Walker Park

700 Fort Street Mall

The triangular Walker Park, located at the intersection of Queen Street and Nimitz Highway, was once the site of the Honolulu Fort. Appropriately, Fort Street takes its name from the site.

In 1816, King Kamehameha allowed Russian fur traders to build a supply house fronting the harbor. When the king found out that the men were instead building a fort and had ill-intentions to take over the island, he had the men removed. The Russians fled to Kauai and continued to scheme, this time with the king of Kauai.

During this time, John Adam Kuakini reigned as governor. He rebuilt the walls of the fort to a height of 16 feet, with a width of 12 feet. The fort was made of coral from the harbor, shaped into bricks. The fort became known as Kekuanohu for its 52 cannons sticking out of the walls along the harbor, which resembled the spine of a scorpionfish.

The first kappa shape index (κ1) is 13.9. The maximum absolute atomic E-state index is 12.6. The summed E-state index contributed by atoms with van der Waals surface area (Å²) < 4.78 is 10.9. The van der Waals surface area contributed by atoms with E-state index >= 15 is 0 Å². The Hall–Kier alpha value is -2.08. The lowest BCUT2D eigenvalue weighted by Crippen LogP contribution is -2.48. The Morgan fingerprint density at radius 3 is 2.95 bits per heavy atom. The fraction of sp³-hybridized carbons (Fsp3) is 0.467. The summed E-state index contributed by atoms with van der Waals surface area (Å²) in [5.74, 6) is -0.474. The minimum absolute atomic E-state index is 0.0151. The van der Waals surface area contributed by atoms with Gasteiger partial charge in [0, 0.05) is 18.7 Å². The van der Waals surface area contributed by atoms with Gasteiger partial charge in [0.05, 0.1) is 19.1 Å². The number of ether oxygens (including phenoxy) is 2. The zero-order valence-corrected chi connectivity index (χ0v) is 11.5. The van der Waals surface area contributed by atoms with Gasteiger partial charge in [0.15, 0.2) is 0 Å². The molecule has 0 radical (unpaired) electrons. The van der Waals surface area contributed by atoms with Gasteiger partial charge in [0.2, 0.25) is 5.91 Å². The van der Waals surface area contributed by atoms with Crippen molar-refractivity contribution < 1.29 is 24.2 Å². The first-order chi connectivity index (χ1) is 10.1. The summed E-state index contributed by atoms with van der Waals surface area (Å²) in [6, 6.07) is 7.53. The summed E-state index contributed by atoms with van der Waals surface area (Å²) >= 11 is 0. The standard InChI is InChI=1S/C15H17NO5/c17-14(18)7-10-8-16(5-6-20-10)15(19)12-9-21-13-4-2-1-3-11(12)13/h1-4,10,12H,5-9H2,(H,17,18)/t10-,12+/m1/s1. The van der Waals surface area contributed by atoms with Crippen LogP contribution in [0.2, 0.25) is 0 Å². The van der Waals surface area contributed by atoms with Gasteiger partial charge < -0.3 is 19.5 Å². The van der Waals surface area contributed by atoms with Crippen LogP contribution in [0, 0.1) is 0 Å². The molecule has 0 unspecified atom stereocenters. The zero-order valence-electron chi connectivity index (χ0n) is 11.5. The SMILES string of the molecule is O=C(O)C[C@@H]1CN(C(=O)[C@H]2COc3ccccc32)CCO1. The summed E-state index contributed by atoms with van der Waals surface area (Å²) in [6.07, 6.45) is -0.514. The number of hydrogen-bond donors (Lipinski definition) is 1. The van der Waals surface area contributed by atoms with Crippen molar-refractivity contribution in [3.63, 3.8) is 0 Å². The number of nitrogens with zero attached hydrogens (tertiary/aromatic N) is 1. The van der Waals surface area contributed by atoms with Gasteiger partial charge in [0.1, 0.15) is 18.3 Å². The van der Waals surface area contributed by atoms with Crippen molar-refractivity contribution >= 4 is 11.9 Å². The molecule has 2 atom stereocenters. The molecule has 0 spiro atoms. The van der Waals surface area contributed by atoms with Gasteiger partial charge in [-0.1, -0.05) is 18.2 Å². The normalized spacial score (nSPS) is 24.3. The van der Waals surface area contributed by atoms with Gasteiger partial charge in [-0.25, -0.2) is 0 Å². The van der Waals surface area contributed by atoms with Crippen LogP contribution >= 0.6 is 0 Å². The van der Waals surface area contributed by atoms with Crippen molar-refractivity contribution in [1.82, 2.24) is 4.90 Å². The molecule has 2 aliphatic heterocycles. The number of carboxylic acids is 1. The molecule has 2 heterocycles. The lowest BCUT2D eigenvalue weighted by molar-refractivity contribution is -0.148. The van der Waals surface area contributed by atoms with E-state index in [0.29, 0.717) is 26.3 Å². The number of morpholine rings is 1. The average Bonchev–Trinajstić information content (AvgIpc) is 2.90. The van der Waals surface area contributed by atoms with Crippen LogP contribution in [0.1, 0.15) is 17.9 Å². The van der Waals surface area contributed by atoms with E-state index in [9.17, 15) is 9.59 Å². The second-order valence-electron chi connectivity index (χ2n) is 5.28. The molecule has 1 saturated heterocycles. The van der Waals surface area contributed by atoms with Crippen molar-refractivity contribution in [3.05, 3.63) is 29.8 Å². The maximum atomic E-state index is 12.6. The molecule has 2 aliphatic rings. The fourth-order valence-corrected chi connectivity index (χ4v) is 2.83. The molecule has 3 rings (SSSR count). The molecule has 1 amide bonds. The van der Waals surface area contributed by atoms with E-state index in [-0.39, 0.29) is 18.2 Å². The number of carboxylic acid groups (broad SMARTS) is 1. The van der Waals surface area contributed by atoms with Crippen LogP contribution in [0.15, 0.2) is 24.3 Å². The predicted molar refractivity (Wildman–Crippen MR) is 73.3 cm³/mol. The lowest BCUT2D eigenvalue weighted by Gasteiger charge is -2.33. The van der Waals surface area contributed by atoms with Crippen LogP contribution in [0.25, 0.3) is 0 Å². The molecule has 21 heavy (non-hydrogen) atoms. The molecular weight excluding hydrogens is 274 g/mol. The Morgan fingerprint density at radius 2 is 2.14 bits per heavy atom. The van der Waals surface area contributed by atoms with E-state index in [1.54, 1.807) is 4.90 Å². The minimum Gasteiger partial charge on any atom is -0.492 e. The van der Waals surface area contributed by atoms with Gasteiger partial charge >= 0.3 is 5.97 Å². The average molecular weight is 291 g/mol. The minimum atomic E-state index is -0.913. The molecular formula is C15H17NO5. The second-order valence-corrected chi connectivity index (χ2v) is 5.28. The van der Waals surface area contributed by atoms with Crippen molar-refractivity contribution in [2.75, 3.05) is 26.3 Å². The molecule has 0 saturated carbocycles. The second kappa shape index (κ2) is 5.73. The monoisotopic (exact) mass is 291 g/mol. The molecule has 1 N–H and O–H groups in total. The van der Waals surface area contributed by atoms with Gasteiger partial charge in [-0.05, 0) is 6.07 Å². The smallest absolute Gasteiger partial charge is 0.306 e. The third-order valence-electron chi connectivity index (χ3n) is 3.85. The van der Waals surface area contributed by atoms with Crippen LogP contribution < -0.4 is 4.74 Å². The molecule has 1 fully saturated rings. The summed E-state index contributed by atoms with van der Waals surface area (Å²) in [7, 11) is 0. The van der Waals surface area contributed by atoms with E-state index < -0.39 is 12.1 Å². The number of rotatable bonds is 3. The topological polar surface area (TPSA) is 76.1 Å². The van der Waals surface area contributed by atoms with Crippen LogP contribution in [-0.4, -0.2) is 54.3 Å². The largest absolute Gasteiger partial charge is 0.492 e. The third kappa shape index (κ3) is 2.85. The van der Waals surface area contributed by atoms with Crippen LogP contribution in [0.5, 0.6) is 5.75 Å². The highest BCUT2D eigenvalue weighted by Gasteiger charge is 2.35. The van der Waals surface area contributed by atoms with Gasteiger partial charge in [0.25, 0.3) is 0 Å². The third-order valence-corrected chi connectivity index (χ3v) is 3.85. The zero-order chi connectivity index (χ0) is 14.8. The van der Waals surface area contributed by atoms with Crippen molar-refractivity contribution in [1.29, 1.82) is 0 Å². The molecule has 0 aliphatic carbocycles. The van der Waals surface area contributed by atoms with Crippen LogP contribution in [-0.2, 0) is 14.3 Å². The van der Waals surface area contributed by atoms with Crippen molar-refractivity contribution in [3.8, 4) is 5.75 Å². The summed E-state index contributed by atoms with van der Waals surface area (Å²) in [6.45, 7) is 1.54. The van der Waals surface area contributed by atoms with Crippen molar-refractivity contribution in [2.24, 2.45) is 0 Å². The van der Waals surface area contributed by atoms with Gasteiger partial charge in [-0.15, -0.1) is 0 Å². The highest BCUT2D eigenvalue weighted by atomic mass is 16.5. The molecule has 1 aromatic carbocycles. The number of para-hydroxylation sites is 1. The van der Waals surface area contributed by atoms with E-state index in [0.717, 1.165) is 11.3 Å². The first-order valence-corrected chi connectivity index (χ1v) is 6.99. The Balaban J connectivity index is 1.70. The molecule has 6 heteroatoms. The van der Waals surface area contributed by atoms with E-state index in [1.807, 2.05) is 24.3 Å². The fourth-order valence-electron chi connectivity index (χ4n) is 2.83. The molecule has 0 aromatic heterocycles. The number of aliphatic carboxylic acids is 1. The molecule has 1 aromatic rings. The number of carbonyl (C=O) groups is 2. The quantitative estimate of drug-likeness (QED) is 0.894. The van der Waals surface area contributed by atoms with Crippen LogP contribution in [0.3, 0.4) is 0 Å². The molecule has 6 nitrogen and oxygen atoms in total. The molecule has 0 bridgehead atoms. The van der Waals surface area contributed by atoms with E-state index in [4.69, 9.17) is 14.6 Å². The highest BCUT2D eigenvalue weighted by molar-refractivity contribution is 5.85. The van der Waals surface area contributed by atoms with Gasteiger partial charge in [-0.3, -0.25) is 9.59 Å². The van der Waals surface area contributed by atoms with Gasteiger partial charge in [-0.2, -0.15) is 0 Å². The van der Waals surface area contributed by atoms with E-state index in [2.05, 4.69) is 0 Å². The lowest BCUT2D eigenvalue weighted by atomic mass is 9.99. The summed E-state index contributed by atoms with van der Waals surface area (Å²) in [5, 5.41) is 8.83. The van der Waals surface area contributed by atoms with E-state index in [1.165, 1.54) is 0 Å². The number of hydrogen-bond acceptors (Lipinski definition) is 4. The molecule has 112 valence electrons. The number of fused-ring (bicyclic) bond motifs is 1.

The fort was demolished in 1857. The coral blocks were used for the foundation and retaining wall that extended the shore into the harbor. The additional land area totals about 15 acres.

The triangular park was created out of the widening of Queen Street and Nimitz Highway in 1951. At the time, Henry A. Walker Jr. was the president of the Amfac Financial Center just next door to the park. The park was named for Walker's contribution to the construction and beautification of the park.